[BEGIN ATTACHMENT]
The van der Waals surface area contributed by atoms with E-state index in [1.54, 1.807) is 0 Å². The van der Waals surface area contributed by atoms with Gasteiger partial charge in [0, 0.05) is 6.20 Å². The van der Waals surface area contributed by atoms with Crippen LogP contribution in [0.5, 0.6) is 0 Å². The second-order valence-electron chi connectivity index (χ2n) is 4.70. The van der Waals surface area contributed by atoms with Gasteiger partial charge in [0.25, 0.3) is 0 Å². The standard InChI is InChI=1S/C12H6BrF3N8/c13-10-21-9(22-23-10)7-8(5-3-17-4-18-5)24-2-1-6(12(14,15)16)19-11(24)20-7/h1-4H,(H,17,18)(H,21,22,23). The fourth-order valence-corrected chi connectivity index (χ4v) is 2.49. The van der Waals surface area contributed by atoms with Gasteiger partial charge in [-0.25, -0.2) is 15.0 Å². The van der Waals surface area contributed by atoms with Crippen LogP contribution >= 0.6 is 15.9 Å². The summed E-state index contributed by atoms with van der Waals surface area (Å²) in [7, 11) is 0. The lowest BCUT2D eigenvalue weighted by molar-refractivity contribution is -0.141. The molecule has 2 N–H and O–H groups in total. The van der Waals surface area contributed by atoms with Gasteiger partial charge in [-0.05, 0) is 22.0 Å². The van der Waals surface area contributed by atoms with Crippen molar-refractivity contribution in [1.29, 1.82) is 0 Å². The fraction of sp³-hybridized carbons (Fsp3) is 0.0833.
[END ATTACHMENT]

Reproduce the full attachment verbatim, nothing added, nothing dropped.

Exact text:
The van der Waals surface area contributed by atoms with E-state index in [1.54, 1.807) is 0 Å². The van der Waals surface area contributed by atoms with Gasteiger partial charge in [0, 0.05) is 6.20 Å². The van der Waals surface area contributed by atoms with Crippen LogP contribution in [0.5, 0.6) is 0 Å². The second-order valence-electron chi connectivity index (χ2n) is 4.70. The van der Waals surface area contributed by atoms with Gasteiger partial charge in [0.25, 0.3) is 0 Å². The standard InChI is InChI=1S/C12H6BrF3N8/c13-10-21-9(22-23-10)7-8(5-3-17-4-18-5)24-2-1-6(12(14,15)16)19-11(24)20-7/h1-4H,(H,17,18)(H,21,22,23). The fourth-order valence-corrected chi connectivity index (χ4v) is 2.49. The van der Waals surface area contributed by atoms with Gasteiger partial charge in [-0.25, -0.2) is 15.0 Å². The van der Waals surface area contributed by atoms with Crippen LogP contribution >= 0.6 is 15.9 Å². The summed E-state index contributed by atoms with van der Waals surface area (Å²) in [7, 11) is 0. The lowest BCUT2D eigenvalue weighted by molar-refractivity contribution is -0.141. The molecule has 2 N–H and O–H groups in total. The van der Waals surface area contributed by atoms with Gasteiger partial charge in [-0.05, 0) is 22.0 Å². The van der Waals surface area contributed by atoms with Crippen molar-refractivity contribution in [1.29, 1.82) is 0 Å². The fraction of sp³-hybridized carbons (Fsp3) is 0.0833.